by Umar Zeshan Bhatti
As it fast approaches, Remembrance day marks the specific moment that World War One ended, at the eleventh hour of the eleventh day of the eleventh month. As such, a two-minute silence is held at that precise time every year, to remember the fallen of all wars.
In the past, a minority of Muslims have viewed any positive association with poppies as wrong. The logic is that poppies support soldiers who have killed countless Muslims across the world, particularly the Middle East. On the opposite end of the spectrum, the far-right also take issue with Muslims who wear or sell poppies. Their logic is that a poppy-selling Muslim are pretending and secretly want Islam to conquer the world through so-called ‘’religious wars’’ – the taqia trope (Arabic meaning to hide or disguise oneself – which has nothing to do with the teachings of Islam).
The problem with both perspectives is that they use the insecurities and fears of their respective audiences to hijack the Poppy Appeal for political gain – never for religious or ethical advancement.
However, like many Muslim brothers and sisters in the UK, and as an Ahmadi Muslim, I have a very different perspective of the Poppy Appeal. One that stems from what I hold as a deep desire to please God. The sacred text that acts as my roadmap to life is the Holy Qur’an. Regarding helping others, it states ‘And in their wealth was a share for one who asked for help and for one who could not (51:20).’
Therefore, when I am asked to contribute towards helping soldiers who have been seriously injured or the families of the fallen, I do so because this is my religious obligation as a Muslim. I do this in the same way that I support disadvantaged children in Palestine, Syrian refugees in Jordan, the Rohingya, and Christians in various African countries.
This is never a moral dilemma for me because Islam tells me that the goodness in helping the needy is lost the second that the giver discriminates those assisted.
Even if a soldier has wronged another person by harming them or killing them, a Muslim is still required to help. For Muslims, there is no greater example and role model than the Prophet Muhammad (peace be on him). During the heart of war – not when there exists the comfort of security and hindsight – we know that the Prophet Muhammad (peace be upon him) instructed that his followers should treat the wounds of and provide water to those who tried to kill them.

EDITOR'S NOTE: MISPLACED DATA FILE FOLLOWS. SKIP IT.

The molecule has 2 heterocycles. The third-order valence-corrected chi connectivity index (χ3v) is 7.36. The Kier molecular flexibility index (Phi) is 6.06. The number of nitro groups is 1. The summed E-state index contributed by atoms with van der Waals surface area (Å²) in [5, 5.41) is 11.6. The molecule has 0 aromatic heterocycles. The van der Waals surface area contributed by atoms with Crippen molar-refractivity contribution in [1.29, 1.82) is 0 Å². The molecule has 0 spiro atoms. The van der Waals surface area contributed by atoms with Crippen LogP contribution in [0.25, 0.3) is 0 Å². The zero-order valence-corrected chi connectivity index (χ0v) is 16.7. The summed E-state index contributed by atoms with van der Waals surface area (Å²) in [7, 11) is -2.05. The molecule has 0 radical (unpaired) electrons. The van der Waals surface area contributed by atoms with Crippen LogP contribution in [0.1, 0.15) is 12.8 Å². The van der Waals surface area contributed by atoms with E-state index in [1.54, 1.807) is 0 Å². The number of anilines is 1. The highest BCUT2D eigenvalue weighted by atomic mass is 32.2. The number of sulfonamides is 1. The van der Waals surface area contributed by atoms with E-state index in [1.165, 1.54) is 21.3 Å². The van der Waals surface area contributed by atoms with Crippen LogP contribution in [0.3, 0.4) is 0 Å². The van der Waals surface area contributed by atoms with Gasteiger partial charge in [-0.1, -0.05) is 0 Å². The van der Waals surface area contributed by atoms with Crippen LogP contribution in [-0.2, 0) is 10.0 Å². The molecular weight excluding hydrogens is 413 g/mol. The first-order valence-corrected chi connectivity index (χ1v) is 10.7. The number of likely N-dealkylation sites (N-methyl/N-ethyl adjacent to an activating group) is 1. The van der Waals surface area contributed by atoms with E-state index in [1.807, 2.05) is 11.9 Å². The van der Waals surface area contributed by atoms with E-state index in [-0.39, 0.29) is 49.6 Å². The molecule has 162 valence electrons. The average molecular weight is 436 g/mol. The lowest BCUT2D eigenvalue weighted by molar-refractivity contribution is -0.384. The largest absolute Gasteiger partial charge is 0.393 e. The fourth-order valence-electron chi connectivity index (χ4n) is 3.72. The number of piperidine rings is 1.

It’s clear to me as a Muslim that Islam, its holy book and the Prophet Muhammad (peace be upon him) want me to be a compassionate person who seeks to build bridges. It also wants me to be someone who speaks out with wisdom and balance against injustice in the world, regardless of the ‘who’ or the ‘where’.
It has to be kept in mind regarding soldiers that they are to help people in the time of their need. They would not hesitate to help Muslims and do help Muslims or people of other faiths. If one of us was affected by a calamity and the army was called in, such as when the Cumbria floods happened, we would take no issue with receiving help from the army and soldiers. So why would we be unwilling to help them in the time of their need? As a Muslim, this verse full of wisdom of the Holy Quran comes to mind: “Can the recompense of goodness be anything but goodness?
Therefore, this remembrance Sunday I will be selling poppies with hundreds of other young British Muslims to raise funds for those in need. And when the sobering time for remembrance comes, I will pray that Almighty Allah prevents us all from ever again entering into war.
As an Ahmadi Muslim, I leave you with a quote from the Promised Messiah (on him be peace) and the Founder of the Ahmadiyya Muslim Community, Hazrat Mirza Ghulam Ahmad, which I believe embodies the teachings of Islam with regards to serving others: “The principle to which we adhere is that we have kindness at heart for the whole of mankind. If anyone sees the house of a Hindu neighbour on fire and does not come forward to help extinguish the fire, most truly I declare that he does not belong to me. If anyone of my followers, having seen someone attempting to murder a Christian does not endeavour to save him, I most truly declare that he does not belong to us.”
Umar Zeshan Bhatti is currently studying Law and is interested in Human Rights. He is trying to challenge the negative perception of Muslims in the media and he is part of the Ahmadiyya Muslim Youth Association. Follow him on Twitter @UmarZBhatti97